I was viewing some videos and came across this one. Now this looks like a great time to me! What a perfect gathering with food, drink, and Shakuhachi. Wish I was there! See the video below.

Soon I will post part one of an interview with Phil Nyokai James. Stay tuned!

Tuesday, February 15, 2011

Internment Camp Shakuhachi

A very interesting story! Something really good to come out of an embarrassing moment in the history of the United States.

I urge you all to check out Monty Levenson's website; see "Links to websites" below. Once on his site go to the left side bar and click on the "WHAT'S NEW" tab and you will find it on that page. 

There is some talk of a possible concert with this flute at Manzanar Internment Camp pictured below which is now a National Historic Site under the U.S. National Park Service. It is located in Inyo County California near the eastern Sierras. Enjoy!

"Restoration of 1.8' Shakuhachi Rescued from a WWII-era Japanese Internment Camp".  

Thursday, January 13, 2011

Struggles II

So here I am sixteen months into my Shakuhachi journey as Erin has so appropriately named her blog. My next big hurdle, which will probably be a life long struggle, is pitch. A good friend of mine who is a professional musician/teacher said to me today that this is his nemesis as he constantly struggles with it daily and will continue to do so to try to achieve perfection. As you may know, perfection as seen through the eyes of the Japanese, can never truly be reached. But it doesn't mean that we should give up on its' pursuit, just the contrary. It is the path or way to perfection that is the most important thing.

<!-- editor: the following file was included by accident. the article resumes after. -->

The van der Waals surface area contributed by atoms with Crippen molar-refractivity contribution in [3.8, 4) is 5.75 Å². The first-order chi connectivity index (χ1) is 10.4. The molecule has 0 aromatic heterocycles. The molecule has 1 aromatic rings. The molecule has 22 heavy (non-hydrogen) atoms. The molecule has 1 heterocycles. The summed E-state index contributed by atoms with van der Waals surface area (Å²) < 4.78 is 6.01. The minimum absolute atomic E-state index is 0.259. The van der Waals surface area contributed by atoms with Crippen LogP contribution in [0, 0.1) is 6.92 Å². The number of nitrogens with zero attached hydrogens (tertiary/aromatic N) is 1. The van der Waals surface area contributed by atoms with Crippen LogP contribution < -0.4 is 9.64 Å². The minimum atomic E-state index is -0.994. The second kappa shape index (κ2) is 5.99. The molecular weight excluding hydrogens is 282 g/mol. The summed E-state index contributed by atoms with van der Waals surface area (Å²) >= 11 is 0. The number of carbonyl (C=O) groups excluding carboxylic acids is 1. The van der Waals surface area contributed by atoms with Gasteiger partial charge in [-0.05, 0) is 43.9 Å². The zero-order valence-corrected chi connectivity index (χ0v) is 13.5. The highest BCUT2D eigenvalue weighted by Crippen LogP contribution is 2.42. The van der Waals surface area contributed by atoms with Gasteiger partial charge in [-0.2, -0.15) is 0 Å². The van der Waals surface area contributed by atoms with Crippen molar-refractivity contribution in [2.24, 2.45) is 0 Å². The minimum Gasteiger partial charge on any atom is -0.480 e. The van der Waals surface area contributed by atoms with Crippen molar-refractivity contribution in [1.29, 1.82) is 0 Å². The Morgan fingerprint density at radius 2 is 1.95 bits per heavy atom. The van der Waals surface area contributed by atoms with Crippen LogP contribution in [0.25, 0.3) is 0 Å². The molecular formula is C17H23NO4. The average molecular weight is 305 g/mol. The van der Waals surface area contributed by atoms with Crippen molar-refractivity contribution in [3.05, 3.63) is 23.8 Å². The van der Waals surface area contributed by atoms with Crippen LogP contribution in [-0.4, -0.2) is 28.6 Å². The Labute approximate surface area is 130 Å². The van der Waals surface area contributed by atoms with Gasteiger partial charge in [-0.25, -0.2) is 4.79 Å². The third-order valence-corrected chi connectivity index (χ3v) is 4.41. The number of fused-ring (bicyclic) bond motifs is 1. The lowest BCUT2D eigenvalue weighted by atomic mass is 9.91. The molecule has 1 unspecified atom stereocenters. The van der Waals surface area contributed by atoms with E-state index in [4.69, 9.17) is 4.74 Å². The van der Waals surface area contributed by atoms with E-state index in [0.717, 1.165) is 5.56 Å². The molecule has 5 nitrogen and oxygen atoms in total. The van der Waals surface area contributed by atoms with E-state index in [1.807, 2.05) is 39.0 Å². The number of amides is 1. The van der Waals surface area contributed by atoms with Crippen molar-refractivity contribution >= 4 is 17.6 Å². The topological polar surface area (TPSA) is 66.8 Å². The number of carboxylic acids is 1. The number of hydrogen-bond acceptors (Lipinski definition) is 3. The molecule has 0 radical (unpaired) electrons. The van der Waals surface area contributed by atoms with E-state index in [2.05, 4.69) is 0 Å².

Also, my friend pointed out that many instruments have multiple variables that can affect the pitch. Of course let's take the Shakuhachi as an example as this is all or part of where our interest lies. Now I must put a disclaimer on this as I know very little about music in general and the theory of music. The fundamentals of music theory (pitch, rhythm, scales, melody, harmony, timbre, etc.) is a study in itself but I would like to talk about my struggles with pitch. Many times it has been pointed out to me by my teacher that my notes are too flat, for instance "ri". So I try to raise the pitch by lifting my head up and changing the angle of my embouchure in relation to the utaguchi. Here's two variables that I've discovered throughout my practice which has affected my pitch: head angle to the utaguchi and embouchure. To help with my efforts to play in pitch I purchased a chromatic tuner. Many times when I do robuki or scales I use the tuner to check if I am playing in pitch and not too flat or sharp. I will tell you that I use the tuner as an occasional tool not every time that I play. The importance of just 'being in the moment' of robuki or long tones is just as important as playing the right pitch. Many times I find that if I get too technical it takes away from the true path that I am on, however, playing the right pitch is very important. I did notice that how hard you blow has no affect on the pitch so if you are too flat or too sharp you will remain that way even when you blow harder.